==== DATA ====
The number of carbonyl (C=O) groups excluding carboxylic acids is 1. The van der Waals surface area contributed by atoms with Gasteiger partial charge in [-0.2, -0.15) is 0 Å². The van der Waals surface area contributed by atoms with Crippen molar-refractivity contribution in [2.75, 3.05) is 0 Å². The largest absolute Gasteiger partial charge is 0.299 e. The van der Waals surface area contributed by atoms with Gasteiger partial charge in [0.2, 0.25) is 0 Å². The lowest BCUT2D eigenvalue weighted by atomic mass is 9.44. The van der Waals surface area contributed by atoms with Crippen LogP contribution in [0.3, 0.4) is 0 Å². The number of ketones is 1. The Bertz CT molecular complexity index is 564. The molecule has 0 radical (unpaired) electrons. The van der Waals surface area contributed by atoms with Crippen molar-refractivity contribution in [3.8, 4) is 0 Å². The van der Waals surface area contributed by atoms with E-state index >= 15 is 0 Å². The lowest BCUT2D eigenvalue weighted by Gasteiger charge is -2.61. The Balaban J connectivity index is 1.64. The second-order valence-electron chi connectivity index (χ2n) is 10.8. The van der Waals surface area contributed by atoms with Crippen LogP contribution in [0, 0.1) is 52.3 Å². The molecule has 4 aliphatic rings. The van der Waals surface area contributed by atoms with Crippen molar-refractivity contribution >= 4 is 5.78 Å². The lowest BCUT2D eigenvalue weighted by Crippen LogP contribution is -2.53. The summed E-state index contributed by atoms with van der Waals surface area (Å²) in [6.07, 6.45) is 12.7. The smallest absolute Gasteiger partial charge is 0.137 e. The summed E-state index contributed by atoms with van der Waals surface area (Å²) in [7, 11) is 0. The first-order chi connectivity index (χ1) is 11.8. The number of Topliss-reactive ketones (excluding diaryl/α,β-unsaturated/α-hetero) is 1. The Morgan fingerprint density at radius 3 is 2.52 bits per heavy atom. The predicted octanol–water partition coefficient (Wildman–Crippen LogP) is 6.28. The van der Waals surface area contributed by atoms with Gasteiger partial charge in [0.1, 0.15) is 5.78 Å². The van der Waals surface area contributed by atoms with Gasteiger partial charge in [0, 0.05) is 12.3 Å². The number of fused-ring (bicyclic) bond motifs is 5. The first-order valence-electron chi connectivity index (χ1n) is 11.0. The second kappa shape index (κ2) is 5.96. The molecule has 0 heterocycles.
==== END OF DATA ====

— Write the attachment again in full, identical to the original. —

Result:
The number of carbonyl (C=O) groups excluding carboxylic acids is 1. The van der Waals surface area contributed by atoms with Gasteiger partial charge in [-0.2, -0.15) is 0 Å². The van der Waals surface area contributed by atoms with Crippen molar-refractivity contribution in [2.75, 3.05) is 0 Å². The largest absolute Gasteiger partial charge is 0.299 e. The van der Waals surface area contributed by atoms with Gasteiger partial charge in [0.2, 0.25) is 0 Å². The lowest BCUT2D eigenvalue weighted by atomic mass is 9.44. The van der Waals surface area contributed by atoms with Crippen LogP contribution in [0.3, 0.4) is 0 Å². The number of ketones is 1. The Bertz CT molecular complexity index is 564. The molecule has 0 radical (unpaired) electrons. The van der Waals surface area contributed by atoms with Crippen molar-refractivity contribution in [3.8, 4) is 0 Å². The van der Waals surface area contributed by atoms with E-state index >= 15 is 0 Å². The lowest BCUT2D eigenvalue weighted by Gasteiger charge is -2.61. The Balaban J connectivity index is 1.64. The second-order valence-electron chi connectivity index (χ2n) is 10.8. The van der Waals surface area contributed by atoms with Crippen LogP contribution in [0, 0.1) is 52.3 Å². The molecule has 4 aliphatic rings. The van der Waals surface area contributed by atoms with Crippen molar-refractivity contribution >= 4 is 5.78 Å². The lowest BCUT2D eigenvalue weighted by Crippen LogP contribution is -2.53. The summed E-state index contributed by atoms with van der Waals surface area (Å²) in [6.07, 6.45) is 12.7. The smallest absolute Gasteiger partial charge is 0.137 e. The summed E-state index contributed by atoms with van der Waals surface area (Å²) in [7, 11) is 0. The first-order chi connectivity index (χ1) is 11.8. The number of Topliss-reactive ketones (excluding diaryl/α,β-unsaturated/α-hetero) is 1. The Morgan fingerprint density at radius 3 is 2.52 bits per heavy atom. The predicted octanol–water partition coefficient (Wildman–Crippen LogP) is 6.28. The van der Waals surface area contributed by atoms with Gasteiger partial charge in [0.1, 0.15) is 5.78 Å². The van der Waals surface area contributed by atoms with Gasteiger partial charge in [0, 0.05) is 12.3 Å². The number of fused-ring (bicyclic) bond motifs is 5. The first-order valence-electron chi connectivity index (χ1n) is 11.0. The second kappa shape index (κ2) is 5.96. The molecule has 0 heterocycles.